by David McElroy
If you believe in the democratic system and want to be a serious part of it in this country, you can be a Democrat or a Republican. That’s it. Most of those who want small government join Team GOP, believing they’re pursuing small government. Sadly, they’re mistaken.
I have lots of friends who are still active in the Republican Party, as I once was. Many of them are very sincere believers in cutting the size of government. I certainly know some who are social conservatives and neo-conservatives, but most among my friends are fiscally conservative and fairly socially tolerant people who are opposed to big government. They honestly believe supporting the Republican Party is going to cut the size of government.
There’s absolutely no evidence to support that fairy tale.
I was reminded of that again today when I saw this story about Texas Gov. Rick Perry — a wannabe Republican presidential candidate — blasting the Obama administration for cutting jobs in NASA now that the space shuttle program is winding down. (The link comes via The Agitator, a site which is worth your daily perusal.)
Isn’t a Republican supposed to be in favor of cutting government jobs? Are NASA jobs somehow special and worthy of keeping around because we all like watching rockets launch if they have big ol’ American flags on ’em? Even though I dearly love space travel (and am eager for humans to start taking it seriously as a business opportunity), I’d be happy if NASA were shut down this afternoon. A Facebook friend of mine had an astute observation about the end of the shuttle program:
“I heard the space shuttle program end. It sounded like a giant vacuum shutting off after sucking $192 billion into space. At least it was a success, though, by government standards. Only two of the five orbiters were destroyed.”
With many Republicans — such as Rick Perry — they’re always in favor of cutting someone else’s government program. Whatever program is sacred to them, of course, should be off-limits. (As governor of Texas, Perry was much more concerned about job losses at Houston’s NASA facilities than he was about principles of smaller government.)
For some Republicans, it’s the space program. For others, it’s farm subsidies. For yet others, it’s corporate welfare for their fat-cat donors. And they pretty much all love the prescription medicine benefit that’s going to help bankrupt the government. Medicare and Medicaid are even pretty popular with them. And don’t even think about suggesting that we get rid of Social Security, because that’s way too popular for them to pursue dumping that.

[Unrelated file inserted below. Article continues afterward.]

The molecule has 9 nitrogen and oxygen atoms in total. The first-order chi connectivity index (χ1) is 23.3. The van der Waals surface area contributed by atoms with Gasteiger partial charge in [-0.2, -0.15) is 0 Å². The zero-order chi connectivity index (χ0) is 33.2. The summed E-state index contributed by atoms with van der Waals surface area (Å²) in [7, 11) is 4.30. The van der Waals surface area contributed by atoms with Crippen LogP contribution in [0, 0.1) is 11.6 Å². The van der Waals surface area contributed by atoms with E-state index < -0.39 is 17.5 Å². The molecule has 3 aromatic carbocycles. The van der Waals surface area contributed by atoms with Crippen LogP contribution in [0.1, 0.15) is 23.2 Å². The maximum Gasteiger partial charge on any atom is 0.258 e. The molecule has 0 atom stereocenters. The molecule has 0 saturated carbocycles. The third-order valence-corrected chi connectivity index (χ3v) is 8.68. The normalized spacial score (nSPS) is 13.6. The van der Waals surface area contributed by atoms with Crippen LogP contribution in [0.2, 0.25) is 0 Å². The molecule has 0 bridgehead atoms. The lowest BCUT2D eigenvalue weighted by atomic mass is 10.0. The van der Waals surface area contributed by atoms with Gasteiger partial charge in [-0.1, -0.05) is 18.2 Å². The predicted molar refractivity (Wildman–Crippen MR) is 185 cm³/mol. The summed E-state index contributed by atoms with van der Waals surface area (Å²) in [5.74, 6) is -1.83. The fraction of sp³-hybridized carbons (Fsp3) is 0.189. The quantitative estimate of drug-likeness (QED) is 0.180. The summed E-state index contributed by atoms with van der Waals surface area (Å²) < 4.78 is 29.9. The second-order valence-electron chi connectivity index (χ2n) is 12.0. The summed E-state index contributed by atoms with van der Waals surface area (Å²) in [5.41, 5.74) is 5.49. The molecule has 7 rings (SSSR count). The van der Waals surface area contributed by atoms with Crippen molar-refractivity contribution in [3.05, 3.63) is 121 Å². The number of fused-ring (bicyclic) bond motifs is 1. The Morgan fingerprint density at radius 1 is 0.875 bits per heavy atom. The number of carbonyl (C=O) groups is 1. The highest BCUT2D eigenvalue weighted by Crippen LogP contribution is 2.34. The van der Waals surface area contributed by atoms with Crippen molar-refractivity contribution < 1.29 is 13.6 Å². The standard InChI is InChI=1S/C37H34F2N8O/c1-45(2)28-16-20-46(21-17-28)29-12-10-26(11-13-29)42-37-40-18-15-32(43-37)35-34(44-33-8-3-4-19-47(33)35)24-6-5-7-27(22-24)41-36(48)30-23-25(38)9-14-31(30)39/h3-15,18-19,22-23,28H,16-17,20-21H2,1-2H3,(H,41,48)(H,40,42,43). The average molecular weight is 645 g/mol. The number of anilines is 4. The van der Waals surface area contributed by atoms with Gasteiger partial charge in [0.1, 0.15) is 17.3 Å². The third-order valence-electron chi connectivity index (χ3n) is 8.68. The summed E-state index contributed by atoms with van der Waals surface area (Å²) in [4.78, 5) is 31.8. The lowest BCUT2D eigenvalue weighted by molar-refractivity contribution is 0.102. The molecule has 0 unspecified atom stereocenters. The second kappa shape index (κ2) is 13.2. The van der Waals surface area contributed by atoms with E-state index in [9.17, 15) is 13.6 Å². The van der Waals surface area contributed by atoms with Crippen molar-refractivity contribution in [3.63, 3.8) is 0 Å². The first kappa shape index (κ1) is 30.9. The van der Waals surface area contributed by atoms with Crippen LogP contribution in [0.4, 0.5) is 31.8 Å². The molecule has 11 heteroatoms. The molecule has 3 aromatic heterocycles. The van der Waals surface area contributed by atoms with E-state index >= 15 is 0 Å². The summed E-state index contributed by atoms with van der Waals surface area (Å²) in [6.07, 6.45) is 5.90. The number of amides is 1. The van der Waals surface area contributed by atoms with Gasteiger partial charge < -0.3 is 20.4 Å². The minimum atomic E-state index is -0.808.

Taken together, you have a picture of hypocrisy on the issue of cutting the size of government. Even if you ignore the cost of insane, aggressive wars that a Republican president led us into in the last decade, government grew under Republicans. And if you add in the insane military costs, you have a picture of complete and utter insanity — one that proves beyond a shadow of doubt that limiting government is simply a stump speech for Republicans, not a subject they take seriously.
Where can you start if you’d like to get the facts that you won’t hear from talking heads on television? I’d like you to consider taking a look at a couple of books from scholars at the Cato Institute that lay out the case for how the Republican Party has betrayed you:
Buck Wild: How Republicans Broke the Bank and Became the Party of Big Government — When this book was written six years ago, Republicans controlled the White House and Congress, so they had the chance to slash government’s size if they were serious about it. Instead, they massively increased the size of government. This book goes a long way toward explaining it. If you don’t want to take the time to read the book, at least listen to this Cato Institute book forum with the author, along with comments from the late conservative columnist Bob Novak.
Leviathan on the Right: How Big-Government Conservativism Brought Down the Republican Revolution — This one is from four years ago, but it’s still just as relevant today. It also has a Cato book forum you can listen to if you’re not willing to read to whole thing. The responder on this book forum was former GOP House Speaker Dick Armey. (I don’t think Armey takes nearly enough blame these days for the damage that his willingness to compromise caused, but that’s another story. They always talk tough about cutting government when they’re no longer in the position to do so.)
I don’t believe in the coercive state in the least. I think it’s coming apart at the seams and something else is going to replace it. (Actually, many different things.) That’s why I’m not terribly interested in trying to support one of the incumbent parties, even if I didn’t see the majoritarian system as immoral. I think they’re increasingly irrelevant. But even if you do still believe in the state — and believe it’s just fine to force people to do what the majority want, as long as it’s not “too much” — you should re-evaluate your loyalty to the Republican Party. Regardless of the rhetoric of its leaders, it’s no better than the Democrats when you actually give it power.
The only real difference between the parties is their cultures. The culture of the GOP is that of a more traditional middle-class white America. The Democratic Party’s culture is an amalgam of cultures that are very different from the cultural conservatism that Republicans are comfortable with. Personally, I’m more comfortable with some parts of Republican culture, too. They look and sound more like me than the Democrats do. But they’re just as committed to using force to control people as the Democrats are.
Republicans have been promising the same thing ever since at least the ’60s, but delivering very different results when given the power to make a difference. If you’re in favor of small government, get over the notion that the GOP is going to get you there.
It’s just a fantasy. It’s not going to happen.